What marketers need to know about robotic process automation

We delve into the technology that may ensure your next marketing team member is a software robot

It is many a marketer’s dream to free up their people from boring, repetitive and low skill tasks. Because despite vendors’ promises of seamless integrations and data flows, manual data handling is an inescapable outcome when implementing new digital tools and processes.

These outcomes aren’t restricted to marketing, however, with similar tales told in finance, IT, HR and other prominent business functions.

It was the pain felt by professionals in those functions that first led to the emergence of a set of tools that have come to be referred to as robotic process automation, or RPA (not to be confused with the reality TV series related to the Royal Prince Alfred Hospital).

Forrester principal analyst, Leslie Joseph, describes RPA at its most basic level as the ability to use software robots that understand user interface elements on websites and applications to string those into a workflow, effectively mimicking what a human operator would do. Hence RPA bots are often referred to as digital workers.

“The typical low-hanging fruit for RPA has been any sort of repetitive task that humans have to do,” Joseph tells CMO. “Things like moving data from ‘place a’ to ‘place b’ or creating a case out of a Salesforce ticket. In that sense, it is a very versatile tool, because it is UI-centric screen scraping.”

This versatility has meant RPA can be seen applied in a vast array of applications. The most effective and most obvious places to start have been in back-office finance or procurement processes, where the application sets themselves were legacy, Joseph says.

“From a CFO’s point of view, it made sense to give a ‘digital worker’ entry and access to those kinds of workflows, because otherwise they would have to modernise the system, which would take capex away from other things they needed to do more urgently,” he says.

But while RPA-based digital workers might now be commonplace in finance and IT workflows, Joseph said to date their application in marketing has been minimal, primarily because most modern marketing platforms include strong API-based integration capabilities which minimise the need for RPA-based processes. However, several recent announcements point to an increase in the utilisation of RPA within marketing.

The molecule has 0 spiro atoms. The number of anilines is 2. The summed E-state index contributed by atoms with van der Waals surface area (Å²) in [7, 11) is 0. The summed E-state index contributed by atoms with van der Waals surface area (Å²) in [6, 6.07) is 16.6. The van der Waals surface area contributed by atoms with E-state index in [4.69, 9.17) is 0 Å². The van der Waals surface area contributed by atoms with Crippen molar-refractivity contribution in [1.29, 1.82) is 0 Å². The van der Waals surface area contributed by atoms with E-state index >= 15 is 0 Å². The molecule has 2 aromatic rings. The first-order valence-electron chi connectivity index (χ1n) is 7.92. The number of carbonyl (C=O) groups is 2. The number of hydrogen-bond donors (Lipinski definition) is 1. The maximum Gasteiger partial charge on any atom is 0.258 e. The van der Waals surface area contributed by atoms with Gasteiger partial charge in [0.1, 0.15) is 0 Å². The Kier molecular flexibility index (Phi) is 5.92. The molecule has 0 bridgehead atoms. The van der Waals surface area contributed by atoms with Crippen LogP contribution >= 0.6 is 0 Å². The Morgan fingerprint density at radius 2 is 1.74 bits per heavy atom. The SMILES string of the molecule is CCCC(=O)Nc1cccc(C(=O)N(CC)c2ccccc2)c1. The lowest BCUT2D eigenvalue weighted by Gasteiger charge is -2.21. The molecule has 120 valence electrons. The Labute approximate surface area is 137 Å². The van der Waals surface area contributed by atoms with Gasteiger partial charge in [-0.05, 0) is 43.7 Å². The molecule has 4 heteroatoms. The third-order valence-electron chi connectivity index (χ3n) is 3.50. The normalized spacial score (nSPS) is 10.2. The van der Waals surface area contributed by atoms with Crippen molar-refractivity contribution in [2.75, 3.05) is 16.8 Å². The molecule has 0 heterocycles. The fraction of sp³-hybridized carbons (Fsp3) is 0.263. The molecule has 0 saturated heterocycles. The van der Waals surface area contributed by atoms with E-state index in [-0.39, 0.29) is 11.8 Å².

RPA and marketing use cases

In August, Salesforce announced it had purchased German RPA company, Servicetrace, to integrate with the existing API-based integration capabilities it acquired when it purchased MuleSoft in 2018. In the same month, another provider, MoEngage, raised US$32.5 million to help develop its RPA technology for optimising customer engagement.

These events are just the latest in a string of raisings, mergers and acquisitions for RPA providers, which have included multiple acquisitions by Microsoft, SAP, IBM and ServiceNow, as well as the public listing of RPA specialist, UiPath. The latter’s value has now lifted above US$35 billion.

With so much money splashing around, it was only a matter of time before the problems of marketers started to become of interest to RPA providers, especially those problems associated with data flow in customer engagement.

"We definitely see opportunities for any company with an online community where users share information to solve problems,” says head of marketing for A/NZ at RPA company Blue Prism, Jennie Subratha. “Digital workers improve the user experience and minimise the workload on the marketing team.”

Blue Prism itself uses digital workers for community management tasks.

"When a Blue Prism community becomes inactive for six weeks, our digital worker, Albert, places it in a dormancy queue and emails the community managers to prompt them to post,” Subratha explains. “If nothing happens for another two weeks, Albert closes the community and merges the content.

"We've also explored using digital workers for keyword directory, which helps identify when a thread is in the wrong community and moves them accordingly. It can also help root out spam from the system.”

Joseph also sees strong applications for RPA in customer management by stitching together data from systems that otherwise did not easily integrate.

“If I wanted to connect a customer journey up to a different data set that provides information on customer churn or something like that, there is no easy way to do it using integration between applications,” Joseph says. “That is typically where RPA proves really effective.”

He also sees potential for RPA in improving the efficiency of marketing spend.